Let us not forget September 11. May it burn in our hearts as fiercely as the hatred that exists towards us.


ArcticFlier:mad:
 

Freightdog75

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Never Forget!!!!! God bless you all, and God bless AMERICA!!!!
 

banned username 2

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Monday evening, September 10, 2001 I flew into Newark in an AA F-100. Heading for Falcon 50EX recurrent like I had many times before. We got into EWR just after a line of heavy storms had passed, a cold front was passing and the sky was clearing. Tomorrow was going to be a beautiful day, or so I thought.

Tuesday Morning, up early to catch some breakfast at the Concierge Lounge at the Glenpointe Marriott... I sat eating my breakfast with a great view of Manhatten, it was one of those crystal clear autumn mornings. I check my watch, 7:30am, time to fight the traffic on 17 to get to Flight Safety...

8:00am class begins... The instructor is a familiar face... I have know Mickey for years, since my Falcon 20 days... Good guy... Class starts after we joke a bit and exchange greetings... Nothing too exciting, Chapter 2, the Electrical System... for the millionth time... "When's Lunch?" I think to myself quietly...

At about 9:00am one of the girls from the front area comes running down the hall and says a plane hit the World Trade Center... We all look at each other and figure someone in a Cessna or Piper hit the building, "Probably some nut case commiting suicide" we joke... "Break Time" Mick says and we all decide to go up front to see what is going on...

The local news station is on, we all stand there in disbelief of the images of the blazing building, we quickly realize this was larger than a Cessna, much larger. Standing in puzzlement, we can't figure out how a plane of this size hit the building on a crystal clear day. We didn't know what type of plane it was, but assumed something the size of a Corporate Jet... Maybe a Hawker or something...

We are all mezmerized by the live footage from the news helicopter on the TV, this building was in bad shape, "How are they going to get that out?" someone mumbles from behind me.

9:03am: As we are watching TV there is a quick glimpse of a large 737-looking aircraft that enters the right side of the screen, as soon as it hits the building the TV we are watching goes to static. "Was that a re-run?" someone shouts... Someone else says "Yeah, it had to be a rerun, they must have caught the whole thing on tape"... I turned around to about 10 people watching and said "If it was a rerun, why was the building on fire BEFORE the plane hit?" Everyone fell silent... A quick scramble through the stations and we get CNN on, images of both buildings blazing hit the screen, everyone gasps... This wasn't an accident, not even close.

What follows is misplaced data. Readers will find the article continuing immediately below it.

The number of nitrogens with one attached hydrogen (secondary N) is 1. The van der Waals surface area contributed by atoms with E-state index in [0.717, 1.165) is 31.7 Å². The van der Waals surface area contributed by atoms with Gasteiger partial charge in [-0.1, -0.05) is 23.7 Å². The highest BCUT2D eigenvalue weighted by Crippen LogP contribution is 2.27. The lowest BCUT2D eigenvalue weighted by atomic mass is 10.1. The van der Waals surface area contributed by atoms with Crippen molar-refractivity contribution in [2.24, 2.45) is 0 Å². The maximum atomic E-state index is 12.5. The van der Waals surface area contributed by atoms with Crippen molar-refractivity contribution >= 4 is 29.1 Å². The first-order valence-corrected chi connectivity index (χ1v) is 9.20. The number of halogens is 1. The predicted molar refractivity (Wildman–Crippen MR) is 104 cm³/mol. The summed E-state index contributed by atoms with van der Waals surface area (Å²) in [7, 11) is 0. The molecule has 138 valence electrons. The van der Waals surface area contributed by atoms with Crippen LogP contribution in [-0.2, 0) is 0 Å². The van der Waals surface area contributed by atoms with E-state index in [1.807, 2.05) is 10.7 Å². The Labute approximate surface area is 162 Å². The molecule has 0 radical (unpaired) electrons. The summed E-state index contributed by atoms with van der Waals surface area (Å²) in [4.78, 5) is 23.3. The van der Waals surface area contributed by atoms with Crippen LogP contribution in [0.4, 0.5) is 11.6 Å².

The Center Manager tries to marshall everyone back to their classrooms. We go back in and try to discuss what we just saw... At about 9:45am I get a text message from a buddy back home that the Pentagon has been hit, I tell Mick... Class Dismissed... We find ourselves out in the lobby again watching TV...

I call my wife, who was in a breakfast meeting, I told her to get home and stay home. She asked what was going on, they hadn't even heard. She was so preoccupied with her meeting that I don't think she totally understood the gravity of what I was telling her.

I go back to the TV, watching the images of two enormous skyscrapers engulfed in smoke and fire. You can see people jumping from the upper floors.

A little while later, people are on the roof of Flight Safety, you can see Manhatten from there. Also from the back corner of the sim bay, there is a stairway with a large window that looks out over Manhatten. People are flocking to see the smoke which is only a couple miles away.

I call my wife again, making sure she is on her way and trying to fill her in on the events that are occuring here. At 10:05am while I am on the phone with my wife, the South Tower collapses. Someone comes running down the hall screaming "The building collapsed!" I tell my wife I love her and quickly end the call. I run to the TV to see the huge cloud of dust created by 250,000 tons of building falling in on itself. My God, I think... there is no way everyone got out of that building.

10:10am... I am standing, staring at the odd view of one World Trade Center building standing. It looks very strange, all alone, shrouded in the dust & ashes of it's sibling. This doesn't seem real, is this really happening...